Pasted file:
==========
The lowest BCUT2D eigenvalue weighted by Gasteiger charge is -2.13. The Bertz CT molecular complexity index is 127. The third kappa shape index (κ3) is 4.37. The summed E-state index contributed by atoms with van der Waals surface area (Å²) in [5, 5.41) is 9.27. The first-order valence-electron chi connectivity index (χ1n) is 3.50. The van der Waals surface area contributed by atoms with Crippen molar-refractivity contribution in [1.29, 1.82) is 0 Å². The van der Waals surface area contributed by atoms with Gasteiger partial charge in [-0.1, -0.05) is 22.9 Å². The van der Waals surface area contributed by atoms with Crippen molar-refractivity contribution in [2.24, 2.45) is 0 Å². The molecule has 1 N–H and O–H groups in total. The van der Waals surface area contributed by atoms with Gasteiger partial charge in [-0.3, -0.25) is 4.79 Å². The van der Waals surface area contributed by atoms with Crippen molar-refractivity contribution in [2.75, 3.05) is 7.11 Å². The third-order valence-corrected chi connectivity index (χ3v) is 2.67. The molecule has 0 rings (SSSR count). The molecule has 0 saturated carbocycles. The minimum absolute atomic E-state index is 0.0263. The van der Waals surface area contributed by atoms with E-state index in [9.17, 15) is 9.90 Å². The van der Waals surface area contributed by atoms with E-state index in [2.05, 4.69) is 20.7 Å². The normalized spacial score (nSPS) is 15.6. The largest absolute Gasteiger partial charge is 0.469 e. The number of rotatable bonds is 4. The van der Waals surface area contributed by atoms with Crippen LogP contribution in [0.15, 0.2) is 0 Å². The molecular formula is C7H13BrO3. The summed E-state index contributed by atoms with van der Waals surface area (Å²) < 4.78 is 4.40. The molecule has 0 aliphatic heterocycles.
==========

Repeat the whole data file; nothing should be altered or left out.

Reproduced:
The lowest BCUT2D eigenvalue weighted by Gasteiger charge is -2.13. The Bertz CT molecular complexity index is 127. The third kappa shape index (κ3) is 4.37. The summed E-state index contributed by atoms with van der Waals surface area (Å²) in [5, 5.41) is 9.27. The first-order valence-electron chi connectivity index (χ1n) is 3.50. The van der Waals surface area contributed by atoms with Crippen molar-refractivity contribution in [1.29, 1.82) is 0 Å². The van der Waals surface area contributed by atoms with Gasteiger partial charge in [-0.1, -0.05) is 22.9 Å². The van der Waals surface area contributed by atoms with Crippen molar-refractivity contribution in [2.24, 2.45) is 0 Å². The molecule has 1 N–H and O–H groups in total. The van der Waals surface area contributed by atoms with Gasteiger partial charge in [-0.3, -0.25) is 4.79 Å². The van der Waals surface area contributed by atoms with Crippen molar-refractivity contribution in [2.75, 3.05) is 7.11 Å². The third-order valence-corrected chi connectivity index (χ3v) is 2.67. The molecule has 0 rings (SSSR count). The molecule has 0 saturated carbocycles. The minimum absolute atomic E-state index is 0.0263. The van der Waals surface area contributed by atoms with E-state index in [9.17, 15) is 9.90 Å². The van der Waals surface area contributed by atoms with E-state index in [2.05, 4.69) is 20.7 Å². The normalized spacial score (nSPS) is 15.6. The largest absolute Gasteiger partial charge is 0.469 e. The number of rotatable bonds is 4. The van der Waals surface area contributed by atoms with Crippen LogP contribution in [0.15, 0.2) is 0 Å². The molecular formula is C7H13BrO3. The summed E-state index contributed by atoms with van der Waals surface area (Å²) < 4.78 is 4.40. The molecule has 0 aliphatic heterocycles.